For Shrutika and Abhinav, this is only the beginning. In the next five years, they aim to train more than 60,000 rural health workers. They also want to go international and promote their solution in Asia and Africa.

And of course, they will focus on the regions with the worst health indicators to achieve a major impact!

Why Leadership Is Important for ICT Initiatives

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Information and Communication Technology (ICT) based projects are being implemented on a large scale in developing countries. It is believed that ICT opens doors to various opportunities, which can be used by people for their development. In this article, I focus on the implementation and monitoring aspect of ICT enabled initiative and the role of leadership in the project’s successful roll-out.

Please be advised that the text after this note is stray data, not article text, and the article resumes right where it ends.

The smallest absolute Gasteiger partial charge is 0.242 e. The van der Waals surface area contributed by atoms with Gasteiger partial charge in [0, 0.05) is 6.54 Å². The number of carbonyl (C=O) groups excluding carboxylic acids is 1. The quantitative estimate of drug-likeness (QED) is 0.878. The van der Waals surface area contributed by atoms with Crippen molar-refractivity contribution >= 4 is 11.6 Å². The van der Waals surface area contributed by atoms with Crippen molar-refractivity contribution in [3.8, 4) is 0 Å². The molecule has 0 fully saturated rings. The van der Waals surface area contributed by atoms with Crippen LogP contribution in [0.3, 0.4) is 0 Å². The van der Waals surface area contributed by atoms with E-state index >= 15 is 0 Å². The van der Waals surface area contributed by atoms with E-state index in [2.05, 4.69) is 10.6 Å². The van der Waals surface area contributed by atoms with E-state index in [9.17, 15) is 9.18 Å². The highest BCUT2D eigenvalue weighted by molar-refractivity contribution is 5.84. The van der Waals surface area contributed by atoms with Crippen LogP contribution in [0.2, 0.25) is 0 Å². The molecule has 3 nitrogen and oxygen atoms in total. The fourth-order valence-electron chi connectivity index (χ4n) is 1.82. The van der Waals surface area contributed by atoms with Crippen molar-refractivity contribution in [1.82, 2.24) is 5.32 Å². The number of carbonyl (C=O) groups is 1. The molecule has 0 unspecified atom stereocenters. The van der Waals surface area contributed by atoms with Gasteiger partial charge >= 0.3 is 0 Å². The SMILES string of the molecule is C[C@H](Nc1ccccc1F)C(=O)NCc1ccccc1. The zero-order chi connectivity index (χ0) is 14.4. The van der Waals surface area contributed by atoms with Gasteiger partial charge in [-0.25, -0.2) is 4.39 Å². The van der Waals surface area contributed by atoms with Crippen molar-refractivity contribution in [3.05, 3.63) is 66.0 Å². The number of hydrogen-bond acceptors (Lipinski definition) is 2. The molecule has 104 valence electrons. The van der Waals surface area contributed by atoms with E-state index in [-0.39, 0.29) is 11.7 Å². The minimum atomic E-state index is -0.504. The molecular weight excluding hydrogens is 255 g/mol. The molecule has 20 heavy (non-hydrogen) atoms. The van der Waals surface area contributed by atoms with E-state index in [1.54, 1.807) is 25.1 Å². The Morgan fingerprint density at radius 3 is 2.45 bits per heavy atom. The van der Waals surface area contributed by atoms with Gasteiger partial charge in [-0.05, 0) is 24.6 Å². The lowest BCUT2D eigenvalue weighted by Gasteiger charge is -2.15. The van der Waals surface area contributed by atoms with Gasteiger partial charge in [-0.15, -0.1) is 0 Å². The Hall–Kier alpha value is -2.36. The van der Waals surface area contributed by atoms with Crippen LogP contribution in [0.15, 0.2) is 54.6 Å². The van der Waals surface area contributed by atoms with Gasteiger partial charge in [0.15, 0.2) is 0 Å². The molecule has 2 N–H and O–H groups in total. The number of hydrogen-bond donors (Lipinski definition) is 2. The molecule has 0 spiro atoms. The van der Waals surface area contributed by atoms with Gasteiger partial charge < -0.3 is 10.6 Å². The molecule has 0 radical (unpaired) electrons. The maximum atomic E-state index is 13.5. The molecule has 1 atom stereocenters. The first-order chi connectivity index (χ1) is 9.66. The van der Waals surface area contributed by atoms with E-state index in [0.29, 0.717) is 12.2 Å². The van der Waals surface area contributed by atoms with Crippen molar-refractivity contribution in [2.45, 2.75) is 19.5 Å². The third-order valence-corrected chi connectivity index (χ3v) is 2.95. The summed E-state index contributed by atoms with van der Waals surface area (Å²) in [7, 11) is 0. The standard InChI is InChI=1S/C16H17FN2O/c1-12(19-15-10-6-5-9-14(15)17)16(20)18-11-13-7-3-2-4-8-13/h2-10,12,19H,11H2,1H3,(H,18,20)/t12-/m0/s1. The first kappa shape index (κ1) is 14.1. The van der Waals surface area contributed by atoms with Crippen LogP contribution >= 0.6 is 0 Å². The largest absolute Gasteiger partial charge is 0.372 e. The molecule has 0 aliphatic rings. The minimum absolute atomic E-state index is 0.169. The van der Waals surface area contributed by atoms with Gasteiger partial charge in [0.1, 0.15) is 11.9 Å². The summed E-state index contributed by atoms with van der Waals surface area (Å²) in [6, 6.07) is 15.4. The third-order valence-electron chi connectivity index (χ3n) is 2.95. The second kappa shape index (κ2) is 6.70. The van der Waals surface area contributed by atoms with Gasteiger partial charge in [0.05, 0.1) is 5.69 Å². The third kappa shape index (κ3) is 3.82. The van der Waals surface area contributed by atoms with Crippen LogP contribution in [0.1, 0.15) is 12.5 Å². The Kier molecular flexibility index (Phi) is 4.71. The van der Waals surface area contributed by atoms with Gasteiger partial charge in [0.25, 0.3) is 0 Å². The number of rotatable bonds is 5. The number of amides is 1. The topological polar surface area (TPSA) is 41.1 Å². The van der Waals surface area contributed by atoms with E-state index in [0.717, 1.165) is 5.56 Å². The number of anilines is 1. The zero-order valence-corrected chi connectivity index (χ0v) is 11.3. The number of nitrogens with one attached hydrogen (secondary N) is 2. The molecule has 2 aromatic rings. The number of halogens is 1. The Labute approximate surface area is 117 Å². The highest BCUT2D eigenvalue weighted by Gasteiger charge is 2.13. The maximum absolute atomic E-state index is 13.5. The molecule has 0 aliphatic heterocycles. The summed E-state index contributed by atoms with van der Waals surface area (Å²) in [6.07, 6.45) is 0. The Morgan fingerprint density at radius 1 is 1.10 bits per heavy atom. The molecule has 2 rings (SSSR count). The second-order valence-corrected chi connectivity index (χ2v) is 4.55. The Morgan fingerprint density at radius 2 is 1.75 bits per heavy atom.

The content of this article is based on my research study on eSeva, an ICT initiative, implemented in the ‘Eluru’ district of Andhra Pradesh state of India. The objective of eSeva project is to provide vital information to citizens in rural areas at a click of a button. The project considers ‘information’ a crucial entity towards bringing a change in people’s life. The project was initiated by Mr Sanjay Jaju, an Indian Administrative Service (IAS) official.

It was during his tenure as District Collector, the number of services provided through the telecentres was greatest i.e. around twenty services. ‘Grievance redressal’ was the most sought service by the rural citizens. Citizens used this service for accountability of government officials.